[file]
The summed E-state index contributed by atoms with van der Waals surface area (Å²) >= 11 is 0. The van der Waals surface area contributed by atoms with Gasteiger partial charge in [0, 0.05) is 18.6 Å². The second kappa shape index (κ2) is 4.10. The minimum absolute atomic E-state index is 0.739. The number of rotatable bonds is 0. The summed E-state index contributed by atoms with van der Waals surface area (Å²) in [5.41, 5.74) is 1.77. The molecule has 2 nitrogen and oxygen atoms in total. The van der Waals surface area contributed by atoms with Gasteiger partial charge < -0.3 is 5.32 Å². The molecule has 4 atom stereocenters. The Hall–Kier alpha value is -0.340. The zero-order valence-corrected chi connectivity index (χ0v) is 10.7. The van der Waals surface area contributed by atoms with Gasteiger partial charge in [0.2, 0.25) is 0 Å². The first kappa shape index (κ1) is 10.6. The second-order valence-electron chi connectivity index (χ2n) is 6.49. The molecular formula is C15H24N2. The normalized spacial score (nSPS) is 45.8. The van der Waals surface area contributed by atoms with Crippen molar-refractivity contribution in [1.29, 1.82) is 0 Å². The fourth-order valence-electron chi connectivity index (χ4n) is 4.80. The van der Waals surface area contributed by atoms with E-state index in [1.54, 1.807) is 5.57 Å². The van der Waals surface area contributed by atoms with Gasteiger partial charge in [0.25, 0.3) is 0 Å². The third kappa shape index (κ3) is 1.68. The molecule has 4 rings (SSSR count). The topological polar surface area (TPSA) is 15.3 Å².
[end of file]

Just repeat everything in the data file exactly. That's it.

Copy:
The summed E-state index contributed by atoms with van der Waals surface area (Å²) >= 11 is 0. The van der Waals surface area contributed by atoms with Gasteiger partial charge in [0, 0.05) is 18.6 Å². The second kappa shape index (κ2) is 4.10. The minimum absolute atomic E-state index is 0.739. The number of rotatable bonds is 0. The summed E-state index contributed by atoms with van der Waals surface area (Å²) in [5.41, 5.74) is 1.77. The molecule has 2 nitrogen and oxygen atoms in total. The van der Waals surface area contributed by atoms with Gasteiger partial charge < -0.3 is 5.32 Å². The molecule has 4 atom stereocenters. The Hall–Kier alpha value is -0.340. The zero-order valence-corrected chi connectivity index (χ0v) is 10.7. The van der Waals surface area contributed by atoms with Gasteiger partial charge in [0.2, 0.25) is 0 Å². The first kappa shape index (κ1) is 10.6. The second-order valence-electron chi connectivity index (χ2n) is 6.49. The molecular formula is C15H24N2. The normalized spacial score (nSPS) is 45.8. The van der Waals surface area contributed by atoms with Crippen molar-refractivity contribution in [1.29, 1.82) is 0 Å². The fourth-order valence-electron chi connectivity index (χ4n) is 4.80. The van der Waals surface area contributed by atoms with E-state index in [1.54, 1.807) is 5.57 Å². The van der Waals surface area contributed by atoms with Gasteiger partial charge in [0.25, 0.3) is 0 Å². The third kappa shape index (κ3) is 1.68. The molecule has 4 rings (SSSR count). The topological polar surface area (TPSA) is 15.3 Å².